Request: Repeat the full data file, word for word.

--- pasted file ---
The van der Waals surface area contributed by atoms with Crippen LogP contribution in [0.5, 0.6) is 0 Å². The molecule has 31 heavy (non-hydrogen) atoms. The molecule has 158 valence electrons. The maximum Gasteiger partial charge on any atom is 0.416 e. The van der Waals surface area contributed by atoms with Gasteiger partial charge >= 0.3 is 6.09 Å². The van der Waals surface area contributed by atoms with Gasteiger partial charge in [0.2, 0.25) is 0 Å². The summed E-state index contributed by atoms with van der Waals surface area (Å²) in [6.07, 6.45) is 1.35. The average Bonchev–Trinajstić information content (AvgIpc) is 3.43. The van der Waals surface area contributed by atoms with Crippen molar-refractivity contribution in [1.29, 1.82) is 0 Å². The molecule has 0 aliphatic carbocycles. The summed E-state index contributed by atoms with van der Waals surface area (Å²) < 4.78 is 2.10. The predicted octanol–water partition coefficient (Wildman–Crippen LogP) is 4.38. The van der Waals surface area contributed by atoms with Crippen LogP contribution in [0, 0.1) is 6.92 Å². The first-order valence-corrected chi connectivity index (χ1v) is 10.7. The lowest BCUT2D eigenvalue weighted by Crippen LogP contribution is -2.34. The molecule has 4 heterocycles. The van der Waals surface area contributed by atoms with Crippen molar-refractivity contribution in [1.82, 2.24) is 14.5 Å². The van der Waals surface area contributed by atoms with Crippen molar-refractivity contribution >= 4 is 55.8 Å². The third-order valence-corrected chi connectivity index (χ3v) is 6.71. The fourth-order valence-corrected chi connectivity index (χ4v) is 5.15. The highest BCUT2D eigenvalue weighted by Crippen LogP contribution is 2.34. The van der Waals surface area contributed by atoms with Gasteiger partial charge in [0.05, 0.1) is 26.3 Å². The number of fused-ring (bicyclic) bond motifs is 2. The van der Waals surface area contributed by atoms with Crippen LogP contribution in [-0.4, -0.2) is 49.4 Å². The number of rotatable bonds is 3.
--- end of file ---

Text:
The van der Waals surface area contributed by atoms with Crippen LogP contribution in [0.5, 0.6) is 0 Å². The molecule has 31 heavy (non-hydrogen) atoms. The molecule has 158 valence electrons. The maximum Gasteiger partial charge on any atom is 0.416 e. The van der Waals surface area contributed by atoms with Gasteiger partial charge >= 0.3 is 6.09 Å². The van der Waals surface area contributed by atoms with Gasteiger partial charge in [0.2, 0.25) is 0 Å². The summed E-state index contributed by atoms with van der Waals surface area (Å²) in [6.07, 6.45) is 1.35. The average Bonchev–Trinajstić information content (AvgIpc) is 3.43. The van der Waals surface area contributed by atoms with Crippen molar-refractivity contribution in [1.29, 1.82) is 0 Å². The molecule has 0 aliphatic carbocycles. The summed E-state index contributed by atoms with van der Waals surface area (Å²) < 4.78 is 2.10. The predicted octanol–water partition coefficient (Wildman–Crippen LogP) is 4.38. The van der Waals surface area contributed by atoms with Crippen LogP contribution in [0, 0.1) is 6.92 Å². The first-order valence-corrected chi connectivity index (χ1v) is 10.7. The lowest BCUT2D eigenvalue weighted by Crippen LogP contribution is -2.34. The molecule has 4 heterocycles. The van der Waals surface area contributed by atoms with Crippen molar-refractivity contribution in [1.82, 2.24) is 14.5 Å². The van der Waals surface area contributed by atoms with Crippen molar-refractivity contribution >= 4 is 55.8 Å². The third-order valence-corrected chi connectivity index (χ3v) is 6.71. The fourth-order valence-corrected chi connectivity index (χ4v) is 5.15. The highest BCUT2D eigenvalue weighted by Crippen LogP contribution is 2.34. The van der Waals surface area contributed by atoms with Gasteiger partial charge in [0.05, 0.1) is 26.3 Å². The number of fused-ring (bicyclic) bond motifs is 2. The van der Waals surface area contributed by atoms with Crippen LogP contribution in [-0.4, -0.2) is 49.4 Å². The number of rotatable bonds is 3.